New Continental Bridge Park Opens Ahead of New Cities Summit in Dallas

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Continental Viaduct Bridge
The Continental Viaduct was just reopened as a park. The opening coincides with the New Cities Summit, which is hosted inside Dallas’ Arts District from June 17-19.

The Continental Bridge was once the easiest way to get from downtown Dallas to West Dallas if you didn’t want to cross at Fort Worth Avenue/Beckley. But when the Margaret Hunt Hill bridge opened, the Continental Viaduct was all but obsolete. So what do you do with aging infrastructure and a growing urban population that wants more open space? You make it a park.

That’s what’s interesting about this conversion, which just opened ahead of the New Cities Summit, an urban-oriented conference that will host panels discussing some very heady issues that cities are facing in the 21st century. I’m pretty sure that it is no coincidence that the new bridge/park opened last weekend, and that the summit will kick off tomorrow with an opening keynote address from Dallas Mayor Mike Rawlings. The event is hosted in our spectacular Arts District, too, and I am sure that attendees will enjoy our many beautiful examples of cutting edge architecture.

Now, Candy and I just returned from the National Association of Real Estate Editors 85th Anniversary conference and let me tell you, urbanism was a big subject that was discussed by economists, brokers, builders, and city planners. As the Millennial generation hits the real estate market as a huge wave of first-time homebuyers, we’re seeing some startling trends emerge.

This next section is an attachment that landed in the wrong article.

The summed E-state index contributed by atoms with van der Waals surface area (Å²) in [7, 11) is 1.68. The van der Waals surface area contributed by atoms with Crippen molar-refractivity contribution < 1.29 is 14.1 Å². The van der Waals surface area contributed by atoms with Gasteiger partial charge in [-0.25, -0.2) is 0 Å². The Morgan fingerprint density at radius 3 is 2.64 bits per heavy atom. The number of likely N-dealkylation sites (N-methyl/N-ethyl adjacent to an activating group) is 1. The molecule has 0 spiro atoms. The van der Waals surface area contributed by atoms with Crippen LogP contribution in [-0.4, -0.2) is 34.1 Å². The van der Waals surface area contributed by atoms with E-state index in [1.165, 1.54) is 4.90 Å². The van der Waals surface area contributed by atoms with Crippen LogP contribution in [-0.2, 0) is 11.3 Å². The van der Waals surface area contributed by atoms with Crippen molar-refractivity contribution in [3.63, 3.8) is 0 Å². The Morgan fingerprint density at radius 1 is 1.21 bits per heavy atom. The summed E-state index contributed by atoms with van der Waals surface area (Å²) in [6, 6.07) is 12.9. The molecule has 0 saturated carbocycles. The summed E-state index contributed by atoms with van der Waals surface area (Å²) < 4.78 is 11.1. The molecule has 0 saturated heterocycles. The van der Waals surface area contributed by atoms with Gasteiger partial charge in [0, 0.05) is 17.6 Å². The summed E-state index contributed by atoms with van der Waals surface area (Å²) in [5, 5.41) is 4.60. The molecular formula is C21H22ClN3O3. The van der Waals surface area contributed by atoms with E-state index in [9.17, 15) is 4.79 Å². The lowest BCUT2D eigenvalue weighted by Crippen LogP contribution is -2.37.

Millennials want to live in dense urban areas where they have access to mass transit, culture, shopping, and parks. It’s that last part that is proving a challenge for many cities like Dallas, which were planned as business centers, not necessarily residential areas. The dearth of open space makes life a bit more challenging, especially for the rising numbers of urban pet owners. Steve Brown has a story in the Dallas Morning News about how new urban developments are creating amenities to cater to these potential buyers and tenants.

But a weak job market, high student loan debt, and lending restrictions are making Millennials more likely to defer that first home purchase. As many economists told us this past week, we have an affordability problem in the U.S., with builders too skittish to build on spec and many condo developers requiring huge deposits and down payments before they turn dirt.

So these are some subjects you don’t want to miss as these incredibly smart folks presenting at the New Cities Summit head into town from tomorrow until Thursday. Check out the program for a full list of workshops and panel discussions. If you can’t attend, the Dallas Morning News will be live-streaming events.




Joanna England

If Executive Editor Joanna England could house hunt forever, she absolutely would. Instead she covers the North Texas housing market and the economy for While she started out with the Real Estate Center at Texas A&M University, Joanna's work has appeared in The Dallas Morning News as well as several local media outlets. When she's not knitting or hooping, or enjoying White Rock Lake, she's behind the lens of her camera. She lives in East Dallas with her husband, son, and their furry and feathered menagerie.

Reader Interactions


  1. Kevin Day says

    It’s funny, a wise man (who insisted I not credit him, the nice way of saying “don’t use my name”) and I were just talking about this the other day. Leave it to Candy’s Dirt to be on top of the pulse of Dallas!

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